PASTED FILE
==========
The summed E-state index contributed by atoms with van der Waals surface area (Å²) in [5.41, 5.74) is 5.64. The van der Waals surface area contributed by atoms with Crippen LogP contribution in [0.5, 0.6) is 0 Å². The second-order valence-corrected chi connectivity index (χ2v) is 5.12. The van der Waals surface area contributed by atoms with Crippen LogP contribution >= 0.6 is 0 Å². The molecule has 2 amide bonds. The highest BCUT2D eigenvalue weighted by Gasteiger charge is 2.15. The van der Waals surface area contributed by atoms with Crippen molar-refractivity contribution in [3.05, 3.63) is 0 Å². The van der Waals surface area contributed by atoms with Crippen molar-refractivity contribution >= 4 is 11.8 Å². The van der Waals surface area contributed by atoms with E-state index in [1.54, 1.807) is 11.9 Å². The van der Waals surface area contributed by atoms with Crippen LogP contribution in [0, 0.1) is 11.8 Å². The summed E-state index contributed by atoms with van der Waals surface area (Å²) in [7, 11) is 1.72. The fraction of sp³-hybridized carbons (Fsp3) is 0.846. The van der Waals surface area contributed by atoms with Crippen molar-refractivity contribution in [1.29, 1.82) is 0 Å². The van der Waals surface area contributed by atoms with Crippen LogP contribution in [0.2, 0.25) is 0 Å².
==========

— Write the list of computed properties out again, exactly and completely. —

The summed E-state index contributed by atoms with van der Waals surface area (Å²) in [5.41, 5.74) is 5.64. The van der Waals surface area contributed by atoms with Crippen LogP contribution in [0.5, 0.6) is 0 Å². The second-order valence-corrected chi connectivity index (χ2v) is 5.12. The van der Waals surface area contributed by atoms with Crippen LogP contribution >= 0.6 is 0 Å². The molecule has 2 amide bonds. The highest BCUT2D eigenvalue weighted by Gasteiger charge is 2.15. The van der Waals surface area contributed by atoms with Crippen molar-refractivity contribution in [3.05, 3.63) is 0 Å². The van der Waals surface area contributed by atoms with Crippen molar-refractivity contribution >= 4 is 11.8 Å². The van der Waals surface area contributed by atoms with E-state index in [1.54, 1.807) is 11.9 Å². The van der Waals surface area contributed by atoms with Crippen LogP contribution in [0, 0.1) is 11.8 Å². The summed E-state index contributed by atoms with van der Waals surface area (Å²) in [7, 11) is 1.72. The fraction of sp³-hybridized carbons (Fsp3) is 0.846. The van der Waals surface area contributed by atoms with Crippen molar-refractivity contribution in [1.29, 1.82) is 0 Å². The van der Waals surface area contributed by atoms with Crippen LogP contribution in [0.2, 0.25) is 0 Å².